It was just last October that we mockingly called it the Conference Board consumer “confidence” survey after it plummeted back down to 2009 levels.
Seems we can lose the irony quotes now:
The Conference Board Consumer Confidence Index®, which had decreased in January, increased in February. The Index now stands at 70.8 (1985=100), up from 61.5 in January. …
Says Lynn Franco, Director of The Conference Board Consumer Research Center: “Consumer Confidence, which had declined last month, posted a sizeable improvement in February. The Index is now close to levels last seen a year ago (Feb. 2011, 72.0.). Consumers are considerably less pessimistic about current business and labor market conditions than they were in January. And, despite further increases in gas prices, they are more optimistic about the short-term outlook for the economy, job prospects, and their financial situation. ” …
Consumers’ assessment of current conditions was more favorable in February. Those claiming business conditions are “good” increased slightly to 13.3 percent from 13.2 percent, while those claiming business conditions are “bad” decreased to 31.2 percent from 38.3 percent. Consumers’ appraisal of the labor market was also less pessimistic. Those stating jobs are “plentiful” increased to 6.6 percent from 6.2 percent, while those saying jobs are “hard to get” decreased to 38.7 percent from 43.3 percent.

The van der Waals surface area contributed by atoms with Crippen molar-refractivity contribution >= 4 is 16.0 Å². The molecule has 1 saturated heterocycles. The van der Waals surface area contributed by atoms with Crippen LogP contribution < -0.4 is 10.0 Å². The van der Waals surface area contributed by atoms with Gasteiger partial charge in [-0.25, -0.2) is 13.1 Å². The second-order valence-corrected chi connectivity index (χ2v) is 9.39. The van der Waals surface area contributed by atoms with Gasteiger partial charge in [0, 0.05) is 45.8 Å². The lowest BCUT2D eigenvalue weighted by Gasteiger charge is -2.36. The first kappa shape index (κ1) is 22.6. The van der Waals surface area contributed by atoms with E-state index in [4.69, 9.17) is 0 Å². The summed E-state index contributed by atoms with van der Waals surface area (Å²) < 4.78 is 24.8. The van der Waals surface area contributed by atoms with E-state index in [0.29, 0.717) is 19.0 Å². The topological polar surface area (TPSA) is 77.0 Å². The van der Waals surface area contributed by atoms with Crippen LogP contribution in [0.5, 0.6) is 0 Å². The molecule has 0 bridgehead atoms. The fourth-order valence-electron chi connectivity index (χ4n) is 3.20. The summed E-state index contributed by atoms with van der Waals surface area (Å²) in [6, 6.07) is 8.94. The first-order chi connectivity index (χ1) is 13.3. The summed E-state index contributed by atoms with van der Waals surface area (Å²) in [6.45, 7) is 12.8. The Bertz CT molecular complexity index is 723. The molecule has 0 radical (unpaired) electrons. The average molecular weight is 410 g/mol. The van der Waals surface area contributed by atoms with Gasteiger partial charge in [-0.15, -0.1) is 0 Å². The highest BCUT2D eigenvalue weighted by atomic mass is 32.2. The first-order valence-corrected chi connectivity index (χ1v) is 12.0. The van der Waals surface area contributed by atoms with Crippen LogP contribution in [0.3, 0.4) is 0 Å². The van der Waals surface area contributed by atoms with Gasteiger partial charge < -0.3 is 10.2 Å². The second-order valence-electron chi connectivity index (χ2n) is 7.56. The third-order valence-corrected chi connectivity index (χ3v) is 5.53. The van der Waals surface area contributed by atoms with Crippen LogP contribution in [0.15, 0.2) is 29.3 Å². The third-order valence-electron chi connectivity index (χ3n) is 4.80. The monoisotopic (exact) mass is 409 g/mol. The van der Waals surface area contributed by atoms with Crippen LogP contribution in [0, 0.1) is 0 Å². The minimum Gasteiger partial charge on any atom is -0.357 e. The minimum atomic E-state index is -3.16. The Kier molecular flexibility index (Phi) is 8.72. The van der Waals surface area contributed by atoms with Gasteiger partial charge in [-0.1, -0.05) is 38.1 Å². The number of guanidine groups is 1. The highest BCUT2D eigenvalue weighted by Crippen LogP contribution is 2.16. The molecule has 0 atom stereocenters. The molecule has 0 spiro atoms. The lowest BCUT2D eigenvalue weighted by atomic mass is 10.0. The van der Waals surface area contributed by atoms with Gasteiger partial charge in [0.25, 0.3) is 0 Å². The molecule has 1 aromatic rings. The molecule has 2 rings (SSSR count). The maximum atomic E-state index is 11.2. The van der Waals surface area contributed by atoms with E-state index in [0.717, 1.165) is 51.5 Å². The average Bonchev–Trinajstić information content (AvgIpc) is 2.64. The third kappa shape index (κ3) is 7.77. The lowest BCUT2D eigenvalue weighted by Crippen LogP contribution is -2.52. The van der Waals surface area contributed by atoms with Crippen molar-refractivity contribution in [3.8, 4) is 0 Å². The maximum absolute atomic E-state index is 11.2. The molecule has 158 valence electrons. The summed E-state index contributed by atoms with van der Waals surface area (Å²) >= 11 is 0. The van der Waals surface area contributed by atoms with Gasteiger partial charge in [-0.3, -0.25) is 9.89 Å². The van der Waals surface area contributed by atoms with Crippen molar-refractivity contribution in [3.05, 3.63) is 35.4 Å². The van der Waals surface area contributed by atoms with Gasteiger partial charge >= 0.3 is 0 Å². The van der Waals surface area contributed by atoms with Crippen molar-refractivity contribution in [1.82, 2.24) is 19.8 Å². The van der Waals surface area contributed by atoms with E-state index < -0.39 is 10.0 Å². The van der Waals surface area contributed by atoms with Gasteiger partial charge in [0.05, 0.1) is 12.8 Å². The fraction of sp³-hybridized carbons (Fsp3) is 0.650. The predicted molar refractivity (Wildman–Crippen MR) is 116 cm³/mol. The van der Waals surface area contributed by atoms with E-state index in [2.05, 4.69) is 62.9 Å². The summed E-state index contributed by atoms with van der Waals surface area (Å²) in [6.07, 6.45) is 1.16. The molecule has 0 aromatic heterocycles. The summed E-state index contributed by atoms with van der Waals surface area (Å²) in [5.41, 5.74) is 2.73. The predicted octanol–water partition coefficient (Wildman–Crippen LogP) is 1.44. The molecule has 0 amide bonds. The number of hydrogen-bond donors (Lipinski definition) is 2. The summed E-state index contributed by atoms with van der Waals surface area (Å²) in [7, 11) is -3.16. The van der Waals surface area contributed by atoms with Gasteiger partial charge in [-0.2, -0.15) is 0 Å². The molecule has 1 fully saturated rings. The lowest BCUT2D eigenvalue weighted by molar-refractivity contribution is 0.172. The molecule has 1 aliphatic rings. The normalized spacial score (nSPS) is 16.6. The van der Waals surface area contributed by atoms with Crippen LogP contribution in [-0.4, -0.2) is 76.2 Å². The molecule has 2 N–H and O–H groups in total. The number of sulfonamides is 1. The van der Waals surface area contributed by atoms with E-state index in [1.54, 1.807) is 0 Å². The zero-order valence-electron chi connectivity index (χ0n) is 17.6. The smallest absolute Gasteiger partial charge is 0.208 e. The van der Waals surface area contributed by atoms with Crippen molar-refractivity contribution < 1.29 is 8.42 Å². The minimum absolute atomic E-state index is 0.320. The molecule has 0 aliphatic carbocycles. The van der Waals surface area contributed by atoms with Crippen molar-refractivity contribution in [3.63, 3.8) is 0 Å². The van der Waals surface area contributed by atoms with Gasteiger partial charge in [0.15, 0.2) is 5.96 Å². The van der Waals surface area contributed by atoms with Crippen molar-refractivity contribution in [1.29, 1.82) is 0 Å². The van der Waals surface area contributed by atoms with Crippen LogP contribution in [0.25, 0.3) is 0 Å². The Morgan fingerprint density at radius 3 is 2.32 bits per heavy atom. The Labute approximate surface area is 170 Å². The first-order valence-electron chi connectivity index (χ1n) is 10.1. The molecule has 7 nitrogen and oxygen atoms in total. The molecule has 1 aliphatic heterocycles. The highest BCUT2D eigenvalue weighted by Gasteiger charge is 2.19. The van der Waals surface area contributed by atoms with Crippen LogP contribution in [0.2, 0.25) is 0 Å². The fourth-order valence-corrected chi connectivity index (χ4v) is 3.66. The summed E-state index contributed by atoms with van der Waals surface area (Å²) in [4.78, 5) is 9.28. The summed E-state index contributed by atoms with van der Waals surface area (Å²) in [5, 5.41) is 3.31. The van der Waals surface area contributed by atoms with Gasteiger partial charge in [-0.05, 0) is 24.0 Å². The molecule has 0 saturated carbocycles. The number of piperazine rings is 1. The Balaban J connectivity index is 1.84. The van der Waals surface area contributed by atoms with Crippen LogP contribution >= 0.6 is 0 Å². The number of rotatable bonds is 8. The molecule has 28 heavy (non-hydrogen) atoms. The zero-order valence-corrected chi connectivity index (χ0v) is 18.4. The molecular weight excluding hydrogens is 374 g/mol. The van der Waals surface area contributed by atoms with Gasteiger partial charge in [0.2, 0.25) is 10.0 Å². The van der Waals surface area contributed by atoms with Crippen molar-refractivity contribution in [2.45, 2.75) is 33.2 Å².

It was the best release from an otherwise mixed morning of US economic indicators, as the Case-Shiller Index registered a further decline in December and durable goods orders also disappointed. The permanent caveat for Case-Shiller is that it operates with a big lag, reporting a three-month average based on home sales closed in those months — meaning contracts signed a couple of months earlier.
So the December report is capturing some activity from as far back as August and September. Even so, the index showed that the pace of decline was slowing — see Calculated Risk for more. As for consumer goods, they declined in January after a strong fourth quarter, so we’ll wait to see if this report is an anomaly or signals a worse start to the year than everyone thought.
The good confidence numbers have mostly been influenced, probably, by the last two employment reports, and possibly also by the unexpectedly early and painless agreement to extend the payroll tax cut and jobless benefits through the end of the year.
The S&P was up 0.35 per cent at pixel time, hitting a new post-recession high of 1372, though we’re not suggesting this has anything to do with the indicators mentioned above.
US consumer “confidence” at recessionary levels – FT Alphaville